Erasmus for All is the new programme proposed by the European Commission for education, training, youth and sport. It is planned to start in 2014 and it is expected to significantly increase the funds allocated for the development of knowledge and skills.
Erasmus for All would bring together all the current EU and international schemes for education, training, youth and sport, replacing seven existing programmes with one: Lifelong Learning (Erasmus, Leonardo da Vinci, Comenius and Grundtvig), Youth in Action, and five international cooperation programmes (Erasmus Mundus, Tempus, Alfa, Edulink and the programme for cooperation with industrialised countries). This will increase efficiency, make it easier to apply for grants, as well as reducing duplication and fragmentation.
The programme will support the following types of actions:
- Learning opportunities for individuals, both within the EU and beyond, including: study and training, traineeships, teaching and professional development and non-formal youth activities such as volunteering.
- Institutional cooperation between educational institutions, youth organisations, businesses, local and regional authorities and NGOs, to encourage the development and implementation of innovative practices in education, training and youth activities, and to promote employability, creativity and entrepreneurship.
- Support for policy reform in Member States and cooperation with non-EU countries, with a focus on strengthening the evidence-base for policy making and exchange of good practices.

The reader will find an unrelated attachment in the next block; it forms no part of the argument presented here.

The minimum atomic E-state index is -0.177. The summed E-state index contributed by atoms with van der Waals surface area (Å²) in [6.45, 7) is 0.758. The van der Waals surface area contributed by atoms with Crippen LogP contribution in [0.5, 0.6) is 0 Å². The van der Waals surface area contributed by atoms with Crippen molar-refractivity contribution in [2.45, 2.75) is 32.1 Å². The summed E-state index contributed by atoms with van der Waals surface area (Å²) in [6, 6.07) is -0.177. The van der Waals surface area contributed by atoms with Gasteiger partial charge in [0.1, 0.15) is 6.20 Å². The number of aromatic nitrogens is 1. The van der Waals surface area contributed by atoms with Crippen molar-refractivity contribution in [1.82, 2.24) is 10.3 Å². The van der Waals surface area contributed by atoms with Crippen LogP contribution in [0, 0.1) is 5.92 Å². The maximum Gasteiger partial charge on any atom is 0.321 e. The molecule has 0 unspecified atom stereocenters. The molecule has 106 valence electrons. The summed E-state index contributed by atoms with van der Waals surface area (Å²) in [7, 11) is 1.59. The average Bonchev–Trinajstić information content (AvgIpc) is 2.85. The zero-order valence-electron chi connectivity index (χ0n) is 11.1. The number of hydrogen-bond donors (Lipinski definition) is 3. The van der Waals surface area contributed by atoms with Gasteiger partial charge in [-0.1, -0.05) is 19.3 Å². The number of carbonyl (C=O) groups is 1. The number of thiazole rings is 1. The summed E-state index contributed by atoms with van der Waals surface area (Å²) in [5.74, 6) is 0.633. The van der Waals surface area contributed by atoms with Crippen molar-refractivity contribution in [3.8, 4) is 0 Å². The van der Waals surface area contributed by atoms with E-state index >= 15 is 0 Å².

- A loan guarantee scheme to help Master's degree students to finance their studies abroad and to acquire the skills needed for knowledge intensive jobs.
- The creation of 400 'knowledge alliances' and 'sector skills alliances'. Knowledge alliances are large-scale partnerships between higher education institutions and businesses to promote creativity, innovation and entrepreneurship by offering new learning opportunities and qualifications. Sector skills alliances are partnerships between education and training providers and businesses to promote employability by forming new sector-specific curricula and innovative forms of vocational teaching and training.
Up to 5 million people, almost twice as many as now, could get the chance to study or train abroad with a grant from Erasmus for All. Among them would be nearly 3 million higher education and vocational students. In general Erasmus for All is open to all learners and trainers, through any public or private body active in education, training, youth and sport. It will support formal and non-formal learning experiences and activities across all sectors.